## Phase Shift Plus Interpolation: a scheme for high performance echo-reconstructive imaging

Caricamento...

##### Data

1998

##### Autori

Bonomi, Ernesto

Brieger, Leesa

Nardone, Carlo

Pieroni, Enrico

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##### Editore

American Institute of Physics

##### Abstract

Echo-reconstruction techniques for non-intrusive imaging have wide application, from subsurface and underwater imaging to medical and industrial diagnostics. The techniques are based on experiments in which a collection of short acoustic or electromagnetic impulses, emitted at the surface, illuminate a certain volume and are backscattered by inhomogeneities of the medium.
The inhomogeneities act as reecting surfaces or interfaces which cause signal echoing; the echoes are then recorded at the surface and processed through a "computational lens" defined by a propagation model to yield an image of the same inhomogeneities. The most sophisticated of these processing techniques involve simple acoustic imaging in seismic exploration, for which the huge data sets and stringent performance requirements make high performance computing essential.
Migration, based on the scalar wave equation, is the standard imaging
technique for seismic applications [1]. In the migration process, the recorded
pressure waves are used as initial conditions for a wave field governed by the
scalar wave equation in an inhomogeneous medium. Any migration technique begins with an a priori estimate of the velocity field obtained from
well logs and an empirical analysis of seismic traces. By interpreting migrated data, comparing the imaged interfaces with the discontinuities of the
estimated velocity model, insuficiencies of the velocity field can be detected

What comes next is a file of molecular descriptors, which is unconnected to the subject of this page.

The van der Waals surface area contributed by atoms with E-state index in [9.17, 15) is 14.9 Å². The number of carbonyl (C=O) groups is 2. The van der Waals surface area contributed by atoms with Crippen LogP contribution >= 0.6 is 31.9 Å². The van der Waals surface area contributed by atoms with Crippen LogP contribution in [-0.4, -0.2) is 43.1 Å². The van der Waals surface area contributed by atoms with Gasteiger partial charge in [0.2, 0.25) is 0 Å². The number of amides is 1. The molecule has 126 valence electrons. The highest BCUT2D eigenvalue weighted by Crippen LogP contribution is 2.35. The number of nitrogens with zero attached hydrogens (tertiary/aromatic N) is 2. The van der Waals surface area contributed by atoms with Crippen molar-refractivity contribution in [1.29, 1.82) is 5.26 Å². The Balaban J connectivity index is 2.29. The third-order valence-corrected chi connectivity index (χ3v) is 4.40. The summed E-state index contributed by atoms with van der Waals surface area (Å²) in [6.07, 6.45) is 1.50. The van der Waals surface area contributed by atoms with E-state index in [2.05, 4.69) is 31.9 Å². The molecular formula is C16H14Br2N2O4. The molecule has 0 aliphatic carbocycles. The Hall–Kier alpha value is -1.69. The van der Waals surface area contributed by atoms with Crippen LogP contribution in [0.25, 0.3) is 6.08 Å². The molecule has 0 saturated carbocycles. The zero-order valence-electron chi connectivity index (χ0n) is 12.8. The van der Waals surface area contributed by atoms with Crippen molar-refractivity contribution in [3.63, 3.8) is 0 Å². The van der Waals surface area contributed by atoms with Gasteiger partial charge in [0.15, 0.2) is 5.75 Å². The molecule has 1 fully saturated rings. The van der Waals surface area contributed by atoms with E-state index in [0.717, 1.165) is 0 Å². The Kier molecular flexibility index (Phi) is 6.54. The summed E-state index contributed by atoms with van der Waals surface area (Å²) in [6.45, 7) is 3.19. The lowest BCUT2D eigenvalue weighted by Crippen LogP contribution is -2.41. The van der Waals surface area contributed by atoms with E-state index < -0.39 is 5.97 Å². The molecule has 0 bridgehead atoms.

and the estimate improved [2], allowing the next migration step to image
more accurately. The iterative process (turnaround) of correcting to a velocity model consistent with the migrated data can last several computing
weeks, and is particularly crucial for imaging complex geological structures,
including those which are interesting for hydrocarbon prospecting.
Subsurface depth imaging, being as it is the outcome of repeated steps of
3D seismic data migration, requires Gbytes of data which must be reduced,
transformed, visualized and interpreted to obtain meaningful information.
Severe performance requirements have led in the direction of high performance computing hardware and techniques. In addition, an enormous effort has historically gone into simplifying the migration model so as to reduce the cost of the operation while retaining the essential features of the wave propagation. The phase-shift-plus-interpolation (PSPI) algorithm can be an effective method for seismic migration using the "one-way" scalar wave equation; it is particularly well suited to data parallelism because of, among other things, its decoupling of the problem in the frequency domain.

##### Descrizione

##### Keywords

phase shift plus interpolation (PSPI) , 3D seismic data , wave equation